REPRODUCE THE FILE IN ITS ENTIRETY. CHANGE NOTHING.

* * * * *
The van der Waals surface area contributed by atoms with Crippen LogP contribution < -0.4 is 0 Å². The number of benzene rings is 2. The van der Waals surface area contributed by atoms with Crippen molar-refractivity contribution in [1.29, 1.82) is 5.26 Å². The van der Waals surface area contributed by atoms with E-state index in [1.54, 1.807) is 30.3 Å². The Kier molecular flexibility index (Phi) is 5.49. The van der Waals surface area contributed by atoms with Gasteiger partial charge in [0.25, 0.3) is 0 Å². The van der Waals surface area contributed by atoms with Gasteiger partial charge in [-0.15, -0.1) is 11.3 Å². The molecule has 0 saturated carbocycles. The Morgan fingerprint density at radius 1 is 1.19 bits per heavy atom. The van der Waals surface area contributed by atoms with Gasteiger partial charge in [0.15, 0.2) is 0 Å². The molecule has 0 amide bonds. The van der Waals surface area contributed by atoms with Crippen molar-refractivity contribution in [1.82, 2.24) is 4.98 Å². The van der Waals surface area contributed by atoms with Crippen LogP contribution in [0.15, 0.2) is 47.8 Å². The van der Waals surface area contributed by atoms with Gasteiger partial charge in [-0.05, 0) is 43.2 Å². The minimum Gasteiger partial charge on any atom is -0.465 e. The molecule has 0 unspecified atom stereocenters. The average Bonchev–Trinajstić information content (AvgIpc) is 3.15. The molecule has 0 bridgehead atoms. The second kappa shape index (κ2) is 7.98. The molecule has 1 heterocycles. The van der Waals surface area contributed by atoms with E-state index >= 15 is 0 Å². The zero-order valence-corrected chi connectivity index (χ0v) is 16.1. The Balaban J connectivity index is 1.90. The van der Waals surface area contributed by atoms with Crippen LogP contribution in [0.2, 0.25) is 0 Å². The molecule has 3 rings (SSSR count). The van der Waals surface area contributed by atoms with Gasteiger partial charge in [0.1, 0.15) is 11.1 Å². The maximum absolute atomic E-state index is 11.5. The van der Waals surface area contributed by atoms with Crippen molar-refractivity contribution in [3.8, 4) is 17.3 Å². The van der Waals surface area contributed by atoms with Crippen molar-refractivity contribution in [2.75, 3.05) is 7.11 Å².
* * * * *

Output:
The van der Waals surface area contributed by atoms with Crippen LogP contribution < -0.4 is 0 Å². The number of benzene rings is 2. The van der Waals surface area contributed by atoms with Crippen molar-refractivity contribution in [1.29, 1.82) is 5.26 Å². The van der Waals surface area contributed by atoms with E-state index in [1.54, 1.807) is 30.3 Å². The Kier molecular flexibility index (Phi) is 5.49. The van der Waals surface area contributed by atoms with Gasteiger partial charge in [0.25, 0.3) is 0 Å². The van der Waals surface area contributed by atoms with Gasteiger partial charge in [-0.15, -0.1) is 11.3 Å². The molecule has 0 saturated carbocycles. The Morgan fingerprint density at radius 1 is 1.19 bits per heavy atom. The van der Waals surface area contributed by atoms with Gasteiger partial charge in [0.15, 0.2) is 0 Å². The molecule has 0 amide bonds. The van der Waals surface area contributed by atoms with Crippen molar-refractivity contribution in [1.82, 2.24) is 4.98 Å². The van der Waals surface area contributed by atoms with Crippen LogP contribution in [0.15, 0.2) is 47.8 Å². The van der Waals surface area contributed by atoms with Gasteiger partial charge in [-0.05, 0) is 43.2 Å². The minimum Gasteiger partial charge on any atom is -0.465 e. The molecule has 0 unspecified atom stereocenters. The average Bonchev–Trinajstić information content (AvgIpc) is 3.15. The molecule has 0 bridgehead atoms. The second kappa shape index (κ2) is 7.98. The molecule has 1 heterocycles. The van der Waals surface area contributed by atoms with E-state index >= 15 is 0 Å². The zero-order valence-corrected chi connectivity index (χ0v) is 16.1. The Balaban J connectivity index is 1.90. The van der Waals surface area contributed by atoms with Crippen LogP contribution in [0.2, 0.25) is 0 Å². The molecule has 3 rings (SSSR count). The van der Waals surface area contributed by atoms with Gasteiger partial charge in [0.1, 0.15) is 11.1 Å². The maximum absolute atomic E-state index is 11.5. The van der Waals surface area contributed by atoms with Crippen molar-refractivity contribution in [3.8, 4) is 17.3 Å². The van der Waals surface area contributed by atoms with Crippen molar-refractivity contribution in [2.75, 3.05) is 7.11 Å².